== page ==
I HAVE a difficult relationship with animals. I would never audition for the title role in Doctor Doolittle. And if, owing to some administrative mix-up, I somehow ended up in the West End playing the role, the error would soon be rectified.
If forced to spend time in the presence of animals I adopt the pose and manner of Prince Charles on an official visit to an S&M dungeon – keen not to offend the creatures at either end of the lead, but desperate for the whole ordeal to be over.
For animals are unpredictable, smelly, leave hairs everywhere, pass wind at will, and eat like pigs. Especially pigs. And I got enough of that at my all-boys secondary school.
The human race is divided, by those individuals who do that type of thing, into dog people and cat people. I am neither. I am also ambivalent about Marmite. I suspect this is why I have never been stopped in the street by a market researcher; I am probably on some sort of register.
Sometimes I think the main reason I am not a vegetarian is spite.
Anyway, in an attempt to cure me of my, perfectly reasonable, aversion to animals, my parents bought me a dog. To sweeten the deworming pill, they named him Krypto, after Superman’s faithful flying hound.
It was not a success. In fact it was a little like curing somebody’s peanut allergy by buying him or her a packet of Big D. Krypto would have been more accurately named Psycho. He was quite possibly the meanest, most ill-tempered, dog there ever was. I am not saying his stupid name was a contributory factor, but it can’t have helped much.
My uncle, Bernard, who lived with us, used to take him for runs and became so fed up with the sniggers provoked in the park by the tuneful call, “KRYPTO! COME ON, BOY!” that he developed a whistle to the same tune. I can’t help feeling it is detrimental to a dog’s self-esteem if his master is too embarrassed to call out his name in a public place. No wonder he became such a vicious little sod.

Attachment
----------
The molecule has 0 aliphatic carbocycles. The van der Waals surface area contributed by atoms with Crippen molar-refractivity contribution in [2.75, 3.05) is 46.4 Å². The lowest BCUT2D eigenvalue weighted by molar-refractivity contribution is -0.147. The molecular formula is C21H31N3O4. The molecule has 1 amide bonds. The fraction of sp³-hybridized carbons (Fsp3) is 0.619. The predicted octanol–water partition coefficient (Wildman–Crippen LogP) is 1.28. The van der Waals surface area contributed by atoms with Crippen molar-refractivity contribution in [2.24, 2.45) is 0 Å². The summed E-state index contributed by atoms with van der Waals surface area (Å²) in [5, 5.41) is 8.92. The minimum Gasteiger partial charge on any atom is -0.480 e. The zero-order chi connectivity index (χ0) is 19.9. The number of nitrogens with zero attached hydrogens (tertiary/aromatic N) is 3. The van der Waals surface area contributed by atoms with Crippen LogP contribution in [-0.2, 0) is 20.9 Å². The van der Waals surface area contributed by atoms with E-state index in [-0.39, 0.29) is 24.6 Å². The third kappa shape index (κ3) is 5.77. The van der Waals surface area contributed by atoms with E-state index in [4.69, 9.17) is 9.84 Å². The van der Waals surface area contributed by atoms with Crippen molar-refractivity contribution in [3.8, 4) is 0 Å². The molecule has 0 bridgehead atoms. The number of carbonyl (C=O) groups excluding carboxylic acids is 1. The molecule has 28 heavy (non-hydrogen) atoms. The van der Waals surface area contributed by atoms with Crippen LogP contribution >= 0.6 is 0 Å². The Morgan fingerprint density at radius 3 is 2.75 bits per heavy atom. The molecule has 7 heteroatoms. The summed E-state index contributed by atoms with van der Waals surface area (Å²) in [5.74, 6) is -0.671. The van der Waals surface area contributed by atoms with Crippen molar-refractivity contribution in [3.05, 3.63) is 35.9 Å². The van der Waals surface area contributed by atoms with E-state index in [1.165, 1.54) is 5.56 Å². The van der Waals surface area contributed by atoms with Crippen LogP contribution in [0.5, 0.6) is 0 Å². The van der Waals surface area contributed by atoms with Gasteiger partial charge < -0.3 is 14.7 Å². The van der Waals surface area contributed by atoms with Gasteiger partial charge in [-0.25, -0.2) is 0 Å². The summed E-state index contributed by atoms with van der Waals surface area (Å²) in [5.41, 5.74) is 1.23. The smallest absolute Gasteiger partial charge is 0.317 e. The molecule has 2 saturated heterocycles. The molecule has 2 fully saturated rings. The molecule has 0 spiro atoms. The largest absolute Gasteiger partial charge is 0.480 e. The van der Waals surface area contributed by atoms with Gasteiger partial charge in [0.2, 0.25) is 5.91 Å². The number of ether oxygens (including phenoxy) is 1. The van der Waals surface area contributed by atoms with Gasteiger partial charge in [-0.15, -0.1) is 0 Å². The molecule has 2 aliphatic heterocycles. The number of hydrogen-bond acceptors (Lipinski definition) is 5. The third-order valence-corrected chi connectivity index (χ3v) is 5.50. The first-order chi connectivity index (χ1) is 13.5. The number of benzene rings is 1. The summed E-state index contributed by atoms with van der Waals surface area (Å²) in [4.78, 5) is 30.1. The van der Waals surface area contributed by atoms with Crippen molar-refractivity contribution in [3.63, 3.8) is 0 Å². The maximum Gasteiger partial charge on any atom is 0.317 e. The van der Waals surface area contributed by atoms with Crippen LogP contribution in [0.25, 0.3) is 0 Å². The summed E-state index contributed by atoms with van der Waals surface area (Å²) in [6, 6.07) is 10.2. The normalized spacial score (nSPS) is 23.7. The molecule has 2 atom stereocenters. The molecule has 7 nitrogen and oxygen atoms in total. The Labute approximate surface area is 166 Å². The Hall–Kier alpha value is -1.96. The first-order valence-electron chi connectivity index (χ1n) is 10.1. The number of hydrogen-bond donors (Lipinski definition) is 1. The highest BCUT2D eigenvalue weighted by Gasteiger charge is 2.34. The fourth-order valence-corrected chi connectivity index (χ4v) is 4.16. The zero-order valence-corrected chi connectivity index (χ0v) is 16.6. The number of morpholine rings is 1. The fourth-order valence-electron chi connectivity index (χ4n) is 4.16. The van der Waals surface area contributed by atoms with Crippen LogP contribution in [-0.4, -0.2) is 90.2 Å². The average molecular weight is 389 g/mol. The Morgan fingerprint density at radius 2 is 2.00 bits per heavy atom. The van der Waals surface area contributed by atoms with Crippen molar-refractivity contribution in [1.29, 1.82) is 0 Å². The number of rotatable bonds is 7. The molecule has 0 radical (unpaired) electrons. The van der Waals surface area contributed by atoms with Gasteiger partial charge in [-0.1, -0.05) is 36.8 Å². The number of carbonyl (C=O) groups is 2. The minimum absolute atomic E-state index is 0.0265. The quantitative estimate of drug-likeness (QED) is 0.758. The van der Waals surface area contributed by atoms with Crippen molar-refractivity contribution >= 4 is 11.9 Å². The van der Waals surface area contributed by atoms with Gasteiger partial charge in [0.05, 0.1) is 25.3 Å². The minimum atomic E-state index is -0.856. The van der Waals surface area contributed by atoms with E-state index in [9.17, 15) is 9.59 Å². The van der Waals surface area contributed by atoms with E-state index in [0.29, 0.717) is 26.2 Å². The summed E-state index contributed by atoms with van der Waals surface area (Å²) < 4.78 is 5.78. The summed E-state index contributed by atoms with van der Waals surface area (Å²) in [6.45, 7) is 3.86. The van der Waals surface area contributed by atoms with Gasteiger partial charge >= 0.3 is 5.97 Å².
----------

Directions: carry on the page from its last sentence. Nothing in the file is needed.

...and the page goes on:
In the end he became so vicious and uncontrollable, he “went away to live on a farm.” Apparently I was “able to visit him at any time.” I don’t remember ever testing the proposition.
Thus I was confirmed in my opinion that animals were rubbish. And then Patch came along.
Patch was a Jack Russell with a docked tail who followed my father home from work. This was quite impressive as that involved a bus journey. Apparently he took a shine to my father, followed him to the bus stop, jumped on the bus with him, sat in the aisle next to him, got off the bus with him, and ran away at the top of our road, stopping outside our house. He was as good-natured as Krypto was malevolent, and we were instantly besotted.
As good citizens, we informed the police we had found a dog called Patch, according to his collar, and they told us the next day a Patch had been reported missing. Distraught, we took the dog to the owner, who told us he wasn’t his dog. Apparently Patch is a common name in the dog community.
Consequently, we were allowed to keep Patch for the rest of his life. And he taught me many valuable lessons, mostly along the lines of “what goes around, comes around.”
For example, I took him for a walk. This was sometime in the mid eighties. We walked along Smithdown Road, a bustling shopping street in those days before Tesco owned everything. And he stopped outside Dewhurst’s the butchers. And did a thing that dogs are happy to do in public.
Back in those pre-pooper scooper days, that was what happened. Dogs did poos, and they were left. The past wasn’t always better. Yes, I was a little embarrassed, but I moved on and forgot about it.
And on the way back, I trod in it.
Despite that, I miss that dog, because he stopped me being scared of animals, and that made my life better.
But I still don’t have to like them.